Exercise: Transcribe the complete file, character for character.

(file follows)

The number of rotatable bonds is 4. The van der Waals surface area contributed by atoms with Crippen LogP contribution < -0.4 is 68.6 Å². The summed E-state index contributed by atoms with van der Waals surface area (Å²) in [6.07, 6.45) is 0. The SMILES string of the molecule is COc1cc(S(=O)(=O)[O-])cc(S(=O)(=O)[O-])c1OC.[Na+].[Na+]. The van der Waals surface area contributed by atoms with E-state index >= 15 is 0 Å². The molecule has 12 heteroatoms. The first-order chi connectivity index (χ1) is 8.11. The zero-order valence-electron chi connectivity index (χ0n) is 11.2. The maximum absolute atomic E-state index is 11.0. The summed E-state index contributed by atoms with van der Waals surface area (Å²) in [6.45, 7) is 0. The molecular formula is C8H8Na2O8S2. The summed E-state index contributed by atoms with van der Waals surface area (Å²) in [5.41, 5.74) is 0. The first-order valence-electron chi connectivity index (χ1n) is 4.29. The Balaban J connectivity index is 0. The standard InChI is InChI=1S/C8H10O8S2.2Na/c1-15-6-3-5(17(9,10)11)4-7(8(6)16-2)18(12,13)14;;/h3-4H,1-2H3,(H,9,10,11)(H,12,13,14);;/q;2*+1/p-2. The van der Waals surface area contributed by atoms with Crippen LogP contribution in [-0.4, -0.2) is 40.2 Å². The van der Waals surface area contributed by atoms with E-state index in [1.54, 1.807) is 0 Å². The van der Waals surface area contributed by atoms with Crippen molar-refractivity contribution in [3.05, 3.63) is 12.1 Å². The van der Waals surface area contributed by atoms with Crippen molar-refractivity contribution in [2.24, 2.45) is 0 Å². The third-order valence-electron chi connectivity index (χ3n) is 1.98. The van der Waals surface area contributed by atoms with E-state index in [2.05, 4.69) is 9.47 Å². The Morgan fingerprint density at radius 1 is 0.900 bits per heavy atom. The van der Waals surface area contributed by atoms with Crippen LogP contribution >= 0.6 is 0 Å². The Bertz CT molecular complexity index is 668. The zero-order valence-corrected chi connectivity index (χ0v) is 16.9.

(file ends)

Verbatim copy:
The number of rotatable bonds is 4. The van der Waals surface area contributed by atoms with Crippen LogP contribution < -0.4 is 68.6 Å². The summed E-state index contributed by atoms with van der Waals surface area (Å²) in [6.07, 6.45) is 0. The SMILES string of the molecule is COc1cc(S(=O)(=O)[O-])cc(S(=O)(=O)[O-])c1OC.[Na+].[Na+]. The van der Waals surface area contributed by atoms with E-state index >= 15 is 0 Å². The molecule has 12 heteroatoms. The first-order chi connectivity index (χ1) is 8.11. The zero-order valence-electron chi connectivity index (χ0n) is 11.2. The maximum absolute atomic E-state index is 11.0. The summed E-state index contributed by atoms with van der Waals surface area (Å²) in [6.45, 7) is 0. The molecular formula is C8H8Na2O8S2. The summed E-state index contributed by atoms with van der Waals surface area (Å²) in [5.41, 5.74) is 0. The first-order valence-electron chi connectivity index (χ1n) is 4.29. The Balaban J connectivity index is 0. The standard InChI is InChI=1S/C8H10O8S2.2Na/c1-15-6-3-5(17(9,10)11)4-7(8(6)16-2)18(12,13)14;;/h3-4H,1-2H3,(H,9,10,11)(H,12,13,14);;/q;2*+1/p-2. The van der Waals surface area contributed by atoms with Crippen LogP contribution in [-0.4, -0.2) is 40.2 Å². The van der Waals surface area contributed by atoms with E-state index in [1.54, 1.807) is 0 Å². The van der Waals surface area contributed by atoms with Crippen molar-refractivity contribution in [3.05, 3.63) is 12.1 Å². The van der Waals surface area contributed by atoms with Crippen molar-refractivity contribution in [2.24, 2.45) is 0 Å². The third-order valence-electron chi connectivity index (χ3n) is 1.98. The van der Waals surface area contributed by atoms with E-state index in [2.05, 4.69) is 9.47 Å². The Morgan fingerprint density at radius 1 is 0.900 bits per heavy atom. The van der Waals surface area contributed by atoms with Crippen LogP contribution >= 0.6 is 0 Å². The Bertz CT molecular complexity index is 668. The zero-order valence-corrected chi connectivity index (χ0v) is 16.9.